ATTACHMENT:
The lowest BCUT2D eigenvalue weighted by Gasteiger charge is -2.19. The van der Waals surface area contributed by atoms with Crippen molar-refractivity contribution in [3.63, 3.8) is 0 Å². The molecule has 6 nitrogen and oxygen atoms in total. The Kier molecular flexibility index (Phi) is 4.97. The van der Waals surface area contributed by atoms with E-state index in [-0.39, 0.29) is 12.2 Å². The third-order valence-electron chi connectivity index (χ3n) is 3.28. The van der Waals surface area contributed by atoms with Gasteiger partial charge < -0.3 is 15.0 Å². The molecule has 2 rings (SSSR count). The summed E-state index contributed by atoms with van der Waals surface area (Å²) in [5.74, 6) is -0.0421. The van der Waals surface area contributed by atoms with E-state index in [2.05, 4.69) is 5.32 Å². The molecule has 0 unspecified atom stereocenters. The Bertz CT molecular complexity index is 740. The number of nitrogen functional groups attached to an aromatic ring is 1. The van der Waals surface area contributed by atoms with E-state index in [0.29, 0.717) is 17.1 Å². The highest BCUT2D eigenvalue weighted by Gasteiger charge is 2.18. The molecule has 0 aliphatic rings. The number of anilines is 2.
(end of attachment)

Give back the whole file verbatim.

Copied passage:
The lowest BCUT2D eigenvalue weighted by Gasteiger charge is -2.19. The van der Waals surface area contributed by atoms with Crippen molar-refractivity contribution in [3.63, 3.8) is 0 Å². The molecule has 6 nitrogen and oxygen atoms in total. The Kier molecular flexibility index (Phi) is 4.97. The van der Waals surface area contributed by atoms with E-state index in [-0.39, 0.29) is 12.2 Å². The third-order valence-electron chi connectivity index (χ3n) is 3.28. The van der Waals surface area contributed by atoms with Gasteiger partial charge < -0.3 is 15.0 Å². The molecule has 2 rings (SSSR count). The summed E-state index contributed by atoms with van der Waals surface area (Å²) in [5.74, 6) is -0.0421. The van der Waals surface area contributed by atoms with E-state index in [2.05, 4.69) is 5.32 Å². The molecule has 0 unspecified atom stereocenters. The Bertz CT molecular complexity index is 740. The number of nitrogen functional groups attached to an aromatic ring is 1. The van der Waals surface area contributed by atoms with E-state index in [0.29, 0.717) is 17.1 Å². The highest BCUT2D eigenvalue weighted by Gasteiger charge is 2.18. The molecule has 0 aliphatic rings. The number of anilines is 2.